Wednesday, September 5, 2012


As I went through the hustle and bustle of my day yesterday trying to make everything come together as usual to climb this latter of success, I couldn't help but be stopped in my tracks as I heard Michelle Obama's voice booming from my television screen. As I got closer to the television I noticed that it was Michelle giving  a speech of hope at the political convention in Charlotte, North Carolina. I realized as I sat down to listen closer that she was describing a lot of us black women who are striving to be better. She gives us hope, even when the world is trying to tell us differently that if you do work hard, you will make it! It is very endearing to finally feel like our leaders know exactly what we face everyday, and are willing to help us face the challenges for us, and our children. When the speech ended, I knew I had to keep pushing... Thank you Michelle....Check out the interview below. The dress was fab too :)

High-lighted moments of speech:

On Life Before the White House
“Our life before moving to Washington was filled with simple joys. Saturdays at soccer games, Sundays at grandma’s house and a date night for Barack and me was either dinner or a movie, because as an exhausted mom, I couldn’t stay awake for both. And the truth is, I loved the life we had built for our girls and I deeply loved the man I had built that life with and I didn’t want that to change if he became president. I loved Barack just the way he was.”
“You see, even though back then Barack was a senator and a presidential candidate, to me, he was still the guy who’d picked me up for our dates in a car that was so rusted out, I could actually see the pavement going by in a hole in the passenger side door. He was the guy whose proudest possession was a coffee table he’d found in a dumpster, and whose only pair of decent shoes was half a size too small.”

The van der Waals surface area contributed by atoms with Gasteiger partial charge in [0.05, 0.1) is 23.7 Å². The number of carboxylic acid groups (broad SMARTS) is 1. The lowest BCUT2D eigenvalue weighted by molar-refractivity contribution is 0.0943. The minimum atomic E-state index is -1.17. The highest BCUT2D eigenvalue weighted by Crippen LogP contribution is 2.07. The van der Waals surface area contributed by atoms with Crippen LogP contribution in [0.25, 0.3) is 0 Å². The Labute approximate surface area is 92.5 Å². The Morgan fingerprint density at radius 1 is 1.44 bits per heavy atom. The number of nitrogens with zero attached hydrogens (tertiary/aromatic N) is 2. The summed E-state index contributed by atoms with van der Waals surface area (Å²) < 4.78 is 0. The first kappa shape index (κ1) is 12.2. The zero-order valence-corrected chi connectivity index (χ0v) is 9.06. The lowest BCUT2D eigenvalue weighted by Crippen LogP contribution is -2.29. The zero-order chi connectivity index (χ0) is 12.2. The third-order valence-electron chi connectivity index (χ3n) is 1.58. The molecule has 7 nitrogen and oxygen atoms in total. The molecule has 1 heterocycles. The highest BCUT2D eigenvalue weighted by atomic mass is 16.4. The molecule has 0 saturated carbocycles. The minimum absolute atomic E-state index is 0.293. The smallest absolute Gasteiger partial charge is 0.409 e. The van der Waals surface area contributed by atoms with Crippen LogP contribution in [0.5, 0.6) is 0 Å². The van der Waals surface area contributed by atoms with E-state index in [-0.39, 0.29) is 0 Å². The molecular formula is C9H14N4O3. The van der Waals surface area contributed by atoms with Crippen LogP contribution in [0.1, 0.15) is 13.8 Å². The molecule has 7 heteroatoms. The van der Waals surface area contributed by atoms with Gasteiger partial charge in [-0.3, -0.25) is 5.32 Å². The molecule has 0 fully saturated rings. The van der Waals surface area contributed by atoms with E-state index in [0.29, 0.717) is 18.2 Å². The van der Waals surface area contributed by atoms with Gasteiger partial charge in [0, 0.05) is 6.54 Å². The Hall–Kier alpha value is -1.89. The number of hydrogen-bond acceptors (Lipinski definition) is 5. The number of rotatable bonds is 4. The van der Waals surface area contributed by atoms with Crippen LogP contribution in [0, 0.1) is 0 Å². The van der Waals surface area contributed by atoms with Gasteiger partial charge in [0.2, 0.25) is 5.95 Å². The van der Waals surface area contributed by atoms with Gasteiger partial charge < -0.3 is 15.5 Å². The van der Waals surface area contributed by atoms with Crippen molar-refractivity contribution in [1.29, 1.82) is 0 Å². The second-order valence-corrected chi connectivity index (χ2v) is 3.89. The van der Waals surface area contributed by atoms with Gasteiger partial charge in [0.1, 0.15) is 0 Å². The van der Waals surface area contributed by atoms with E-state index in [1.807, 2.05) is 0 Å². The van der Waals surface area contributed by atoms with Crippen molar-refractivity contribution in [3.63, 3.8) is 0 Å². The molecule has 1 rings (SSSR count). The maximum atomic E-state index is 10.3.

On If The White House Has Changed Them
“So when people ask me whether being in the White House has changed my husband, I can honestly say that when it comes to his character, and his convictions, and his heart, Barack Obama is still the same man I fell in love with all those years ago.”
“Well, today, after so many struggles and triumphs and moments that have tested my husband in ways I never could have imagined, I have seen firsthand that being president doesn’t change who you are. No, it reveals who you are.”
“For Barack, success isn’t about how much money you make, it’s about the differences you make in people’s lives.”
On Student loans and health care
When it comes to the health of our families, Barack refused to listen to all those folks who told him to leave health reform for another day, another president. He didn’t care whether it was the easy thing to do politically – that’s not how he was raised – he cared that it was the right thing to do.
He did it because he believes that here in America, our grandparents should be able to afford their medicine . our kids should be able to see a doctor when they’re sick . and no one in this country should ever go broke because of an accident or illness. And he believes that women are more than capable of making our own choices about our bodies and our health care . that’s what my husband stands for.
When it comes to giving our kids the education they deserve, Barack knows that like me and like so many of you, he never could’ve attended college without financial aid. And believe it or not, when we were first married, our combined monthly student loan bills were actually higher than our mortgage. We were so young, so in love, and so in debt.
That’s why Barack has fought so hard to increase student aid and keep interest rates down, because he wants every young person to fulfill their promise and be able to attend college without a mountain of debt.
On her love
I didn’t think it was possible, but today, I love my husband even more than I did four years ago. Even more than I did 23 years ago, when we first met.
I love that he’s never forgotten how he started.
I love that we can trust Barack to do what he says he’s going to do, even when it’s hard – especially when it’s hard.

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